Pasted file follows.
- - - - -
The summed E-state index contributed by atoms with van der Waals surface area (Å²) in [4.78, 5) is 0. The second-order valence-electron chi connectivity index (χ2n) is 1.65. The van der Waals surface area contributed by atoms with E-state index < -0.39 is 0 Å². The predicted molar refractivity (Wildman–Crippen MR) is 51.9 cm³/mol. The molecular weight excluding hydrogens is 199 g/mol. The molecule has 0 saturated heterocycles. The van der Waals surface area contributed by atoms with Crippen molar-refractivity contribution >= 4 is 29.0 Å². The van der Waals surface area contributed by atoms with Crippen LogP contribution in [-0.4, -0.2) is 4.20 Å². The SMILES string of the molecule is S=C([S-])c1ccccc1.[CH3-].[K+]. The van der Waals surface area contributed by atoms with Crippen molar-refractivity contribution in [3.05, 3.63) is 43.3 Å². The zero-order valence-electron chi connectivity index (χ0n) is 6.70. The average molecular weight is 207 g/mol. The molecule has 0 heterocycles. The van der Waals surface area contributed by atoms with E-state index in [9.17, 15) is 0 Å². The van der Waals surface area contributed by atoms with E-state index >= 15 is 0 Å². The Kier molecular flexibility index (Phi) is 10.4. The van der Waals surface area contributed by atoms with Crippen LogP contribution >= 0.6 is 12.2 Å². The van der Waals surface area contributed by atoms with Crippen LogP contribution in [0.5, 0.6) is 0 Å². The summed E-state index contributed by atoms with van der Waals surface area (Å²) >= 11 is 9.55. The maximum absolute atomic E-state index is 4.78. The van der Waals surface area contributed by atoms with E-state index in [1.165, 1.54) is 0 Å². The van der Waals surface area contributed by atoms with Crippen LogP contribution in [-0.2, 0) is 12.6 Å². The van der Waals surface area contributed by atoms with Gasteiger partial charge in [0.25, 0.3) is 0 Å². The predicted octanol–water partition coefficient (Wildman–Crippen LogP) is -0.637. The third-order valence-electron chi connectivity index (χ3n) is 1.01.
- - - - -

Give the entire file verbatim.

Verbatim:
The summed E-state index contributed by atoms with van der Waals surface area (Å²) in [4.78, 5) is 0. The second-order valence-electron chi connectivity index (χ2n) is 1.65. The van der Waals surface area contributed by atoms with E-state index < -0.39 is 0 Å². The predicted molar refractivity (Wildman–Crippen MR) is 51.9 cm³/mol. The molecular weight excluding hydrogens is 199 g/mol. The molecule has 0 saturated heterocycles. The van der Waals surface area contributed by atoms with Crippen molar-refractivity contribution >= 4 is 29.0 Å². The van der Waals surface area contributed by atoms with Crippen LogP contribution in [-0.4, -0.2) is 4.20 Å². The SMILES string of the molecule is S=C([S-])c1ccccc1.[CH3-].[K+]. The van der Waals surface area contributed by atoms with Crippen molar-refractivity contribution in [3.05, 3.63) is 43.3 Å². The zero-order valence-electron chi connectivity index (χ0n) is 6.70. The average molecular weight is 207 g/mol. The molecule has 0 heterocycles. The van der Waals surface area contributed by atoms with E-state index in [9.17, 15) is 0 Å². The van der Waals surface area contributed by atoms with E-state index >= 15 is 0 Å². The Kier molecular flexibility index (Phi) is 10.4. The van der Waals surface area contributed by atoms with Crippen LogP contribution >= 0.6 is 12.2 Å². The van der Waals surface area contributed by atoms with Crippen LogP contribution in [0.5, 0.6) is 0 Å². The summed E-state index contributed by atoms with van der Waals surface area (Å²) >= 11 is 9.55. The maximum absolute atomic E-state index is 4.78. The van der Waals surface area contributed by atoms with E-state index in [1.165, 1.54) is 0 Å². The van der Waals surface area contributed by atoms with Crippen LogP contribution in [-0.2, 0) is 12.6 Å². The van der Waals surface area contributed by atoms with Gasteiger partial charge in [0.25, 0.3) is 0 Å². The predicted octanol–water partition coefficient (Wildman–Crippen LogP) is -0.637. The third-order valence-electron chi connectivity index (χ3n) is 1.01.